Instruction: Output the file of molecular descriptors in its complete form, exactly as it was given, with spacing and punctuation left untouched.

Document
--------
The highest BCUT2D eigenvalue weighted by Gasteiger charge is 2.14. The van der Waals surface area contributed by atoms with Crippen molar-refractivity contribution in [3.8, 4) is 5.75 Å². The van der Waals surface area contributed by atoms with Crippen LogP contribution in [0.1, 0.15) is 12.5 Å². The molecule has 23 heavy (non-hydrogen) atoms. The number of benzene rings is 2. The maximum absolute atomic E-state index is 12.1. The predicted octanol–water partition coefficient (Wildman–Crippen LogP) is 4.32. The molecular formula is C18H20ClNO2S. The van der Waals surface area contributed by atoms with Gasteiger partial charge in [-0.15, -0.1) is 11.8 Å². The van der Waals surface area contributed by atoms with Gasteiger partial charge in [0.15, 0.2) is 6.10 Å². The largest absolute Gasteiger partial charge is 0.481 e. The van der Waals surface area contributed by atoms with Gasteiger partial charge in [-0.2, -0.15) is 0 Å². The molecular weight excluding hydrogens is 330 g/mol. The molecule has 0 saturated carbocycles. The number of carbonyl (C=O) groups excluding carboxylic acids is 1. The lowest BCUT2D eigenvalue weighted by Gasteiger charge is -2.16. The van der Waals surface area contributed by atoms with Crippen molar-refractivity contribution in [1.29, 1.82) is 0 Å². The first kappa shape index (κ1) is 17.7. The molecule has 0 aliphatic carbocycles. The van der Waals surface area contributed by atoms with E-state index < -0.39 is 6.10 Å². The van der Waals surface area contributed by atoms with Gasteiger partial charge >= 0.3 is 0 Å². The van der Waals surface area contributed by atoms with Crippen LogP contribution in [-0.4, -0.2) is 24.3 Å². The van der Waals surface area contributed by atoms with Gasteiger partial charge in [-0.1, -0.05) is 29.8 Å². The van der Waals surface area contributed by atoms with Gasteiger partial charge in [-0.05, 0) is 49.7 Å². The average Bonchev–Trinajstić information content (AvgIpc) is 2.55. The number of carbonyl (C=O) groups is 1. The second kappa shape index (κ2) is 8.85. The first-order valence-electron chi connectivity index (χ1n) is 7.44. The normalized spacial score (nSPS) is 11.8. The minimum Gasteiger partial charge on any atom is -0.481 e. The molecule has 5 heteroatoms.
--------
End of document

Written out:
The highest BCUT2D eigenvalue weighted by Gasteiger charge is 2.14. The van der Waals surface area contributed by atoms with Crippen molar-refractivity contribution in [3.8, 4) is 5.75 Å². The van der Waals surface area contributed by atoms with Crippen LogP contribution in [0.1, 0.15) is 12.5 Å². The molecule has 23 heavy (non-hydrogen) atoms. The number of benzene rings is 2. The maximum absolute atomic E-state index is 12.1. The predicted octanol–water partition coefficient (Wildman–Crippen LogP) is 4.32. The molecular formula is C18H20ClNO2S. The van der Waals surface area contributed by atoms with Gasteiger partial charge in [-0.15, -0.1) is 11.8 Å². The van der Waals surface area contributed by atoms with Gasteiger partial charge in [0.15, 0.2) is 6.10 Å². The largest absolute Gasteiger partial charge is 0.481 e. The van der Waals surface area contributed by atoms with Gasteiger partial charge in [-0.2, -0.15) is 0 Å². The molecular weight excluding hydrogens is 330 g/mol. The molecule has 0 saturated carbocycles. The number of carbonyl (C=O) groups excluding carboxylic acids is 1. The lowest BCUT2D eigenvalue weighted by Gasteiger charge is -2.16. The van der Waals surface area contributed by atoms with Crippen molar-refractivity contribution in [1.29, 1.82) is 0 Å². The first kappa shape index (κ1) is 17.7. The molecule has 0 aliphatic carbocycles. The van der Waals surface area contributed by atoms with E-state index < -0.39 is 6.10 Å². The van der Waals surface area contributed by atoms with Gasteiger partial charge >= 0.3 is 0 Å². The van der Waals surface area contributed by atoms with Crippen LogP contribution in [-0.4, -0.2) is 24.3 Å². The van der Waals surface area contributed by atoms with Gasteiger partial charge in [-0.1, -0.05) is 29.8 Å². The van der Waals surface area contributed by atoms with Gasteiger partial charge in [-0.05, 0) is 49.7 Å². The average Bonchev–Trinajstić information content (AvgIpc) is 2.55. The number of carbonyl (C=O) groups is 1. The second kappa shape index (κ2) is 8.85. The first-order valence-electron chi connectivity index (χ1n) is 7.44. The normalized spacial score (nSPS) is 11.8. The minimum Gasteiger partial charge on any atom is -0.481 e. The molecule has 5 heteroatoms.